Service providers say NDIS creates more choice

Service providers believe the National Disability Insurance Scheme (NDIS) will create greater choice for people.

A number of service providers within the disability sector were at the Ceduna Memorial Hall last Wednesday as part of the NDIS community information expos which have been running throughout the state, allowing community members the chance to learn more about the new program.

Life Without Barriers was present at the expo, enlightening community members about its disability support accommodation services, how it provides community outreach support, engages people through cultural assistance, facilitates community activities and how it assists with daily living.

Life Without Barriers country disability services program manager Anya Fiedler said it was good event to get feedback from the community.

“We thoroughly enjoyed being part of the expo, providing information about the variety of services that Life Without Barriers provides in the community,” she said.

“There certainly are a lot of stories in the region and various experiences that people have with family members or themselves with disabilities.

“Life Without Barriers provides support to a number of Ceduna residents who have disabilities and we work closely with those people, focusing on what their needs, goals and aspirations are.”

Complete Personnel Ceduna project officer Kayleen Patterson said the expo was a chance to let people know about their ‘Local Connections, Local Belonging’ project.

The project is about exploring the experience of disability in small communities and building the capacity of local service providers to provide a more inclusive experience for people with disability, their family and carers.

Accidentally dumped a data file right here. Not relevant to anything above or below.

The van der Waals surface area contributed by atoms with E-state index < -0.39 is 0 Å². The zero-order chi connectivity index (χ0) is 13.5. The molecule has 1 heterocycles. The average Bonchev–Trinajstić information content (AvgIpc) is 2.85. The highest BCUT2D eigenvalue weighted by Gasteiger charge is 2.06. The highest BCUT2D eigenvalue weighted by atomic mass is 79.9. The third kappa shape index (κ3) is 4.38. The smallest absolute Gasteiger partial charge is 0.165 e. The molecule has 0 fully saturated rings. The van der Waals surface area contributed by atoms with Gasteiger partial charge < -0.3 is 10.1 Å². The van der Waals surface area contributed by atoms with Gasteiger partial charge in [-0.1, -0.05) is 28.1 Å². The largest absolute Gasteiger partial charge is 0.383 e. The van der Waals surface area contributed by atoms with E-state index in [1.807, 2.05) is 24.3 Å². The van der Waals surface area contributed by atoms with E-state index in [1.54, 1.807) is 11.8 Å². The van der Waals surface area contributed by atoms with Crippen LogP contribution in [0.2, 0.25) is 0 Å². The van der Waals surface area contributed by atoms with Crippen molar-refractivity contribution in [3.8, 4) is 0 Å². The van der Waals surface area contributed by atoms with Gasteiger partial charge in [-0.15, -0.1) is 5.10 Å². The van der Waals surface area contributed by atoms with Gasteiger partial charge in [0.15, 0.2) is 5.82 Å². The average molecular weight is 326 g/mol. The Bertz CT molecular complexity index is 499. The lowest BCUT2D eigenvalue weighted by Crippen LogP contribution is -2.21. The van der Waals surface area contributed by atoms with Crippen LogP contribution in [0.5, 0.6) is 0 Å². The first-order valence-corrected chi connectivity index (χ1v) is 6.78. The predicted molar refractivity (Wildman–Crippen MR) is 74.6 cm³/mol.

“The expo was a positive experience, we were able to let people know about our project and get feedback from people,” she said.

“The feedback we’ve had and engagement with the community has been positive and people are participating in our online survey which tells us people in Ceduna want to have their say about the services here.

“A lot of the information has been helpful and while we are waiting to collate all the data, they are telling us the same sorts of things, with people giving feedback about services here and how they find them.”

Both said the main benefit of the NDIS would be the greater choice it allowed.

“The NDIS puts more control into the hands of people with disabilities and their families, it means people can choose which provider they go with and don’t have somebody else saying they have made that choice for them,” Ms Fiedler said.

“In a place like Ceduna it is a little different as there isn’t the amount of options that somebody would have in the city, but if the organisation is not meeting an individual’s needs or not providing the level of support the family require then they can change service providers.

“This puts more control back in the person’s hands.”

“It offers people choice in their day-to-day lives,” Ms Patterson said.

Ms Fiedler said this choice now has an impact on how organisations within the sector provided support to people with disabilities, however she said Life Without Barriers would continue to maintain its “person-centered approach”.

“We have different methods such as verbal and written consultations to ensure we are providing quality service and a level of support that people are looking for.”

Complete Personnel’s project is expected to improve service access for people with disability in Ceduna, funded by the first round of Information, Linkages and Capacity Building (ILC) National Readiness Grants by the National Disability Insurance Agency and was the first project funded in remote Australia.

While not all people with disability will be eligible for a NDIS plan, the ILC grants program promotes activities for all people with disability.